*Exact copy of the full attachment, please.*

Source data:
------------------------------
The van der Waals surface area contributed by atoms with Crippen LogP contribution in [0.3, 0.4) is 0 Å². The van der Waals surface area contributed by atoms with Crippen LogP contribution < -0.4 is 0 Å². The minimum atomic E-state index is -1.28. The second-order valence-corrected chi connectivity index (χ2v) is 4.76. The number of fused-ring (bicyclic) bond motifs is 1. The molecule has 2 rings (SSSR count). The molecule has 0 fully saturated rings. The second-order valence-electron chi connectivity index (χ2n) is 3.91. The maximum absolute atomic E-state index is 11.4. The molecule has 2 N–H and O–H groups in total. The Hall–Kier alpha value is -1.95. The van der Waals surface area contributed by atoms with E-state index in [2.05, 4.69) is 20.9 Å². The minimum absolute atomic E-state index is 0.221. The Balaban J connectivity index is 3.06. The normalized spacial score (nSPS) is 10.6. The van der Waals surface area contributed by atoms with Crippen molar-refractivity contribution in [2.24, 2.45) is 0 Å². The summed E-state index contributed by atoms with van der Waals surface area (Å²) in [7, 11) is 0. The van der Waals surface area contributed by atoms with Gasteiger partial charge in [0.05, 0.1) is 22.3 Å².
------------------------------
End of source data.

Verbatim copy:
The van der Waals surface area contributed by atoms with Crippen LogP contribution in [0.3, 0.4) is 0 Å². The van der Waals surface area contributed by atoms with Crippen LogP contribution < -0.4 is 0 Å². The minimum atomic E-state index is -1.28. The second-order valence-corrected chi connectivity index (χ2v) is 4.76. The number of fused-ring (bicyclic) bond motifs is 1. The molecule has 2 rings (SSSR count). The molecule has 0 fully saturated rings. The second-order valence-electron chi connectivity index (χ2n) is 3.91. The maximum absolute atomic E-state index is 11.4. The molecule has 2 N–H and O–H groups in total. The Hall–Kier alpha value is -1.95. The van der Waals surface area contributed by atoms with E-state index in [2.05, 4.69) is 20.9 Å². The minimum absolute atomic E-state index is 0.221. The Balaban J connectivity index is 3.06. The normalized spacial score (nSPS) is 10.6. The van der Waals surface area contributed by atoms with Crippen molar-refractivity contribution in [2.24, 2.45) is 0 Å². The summed E-state index contributed by atoms with van der Waals surface area (Å²) in [7, 11) is 0. The van der Waals surface area contributed by atoms with Gasteiger partial charge in [0.05, 0.1) is 22.3 Å².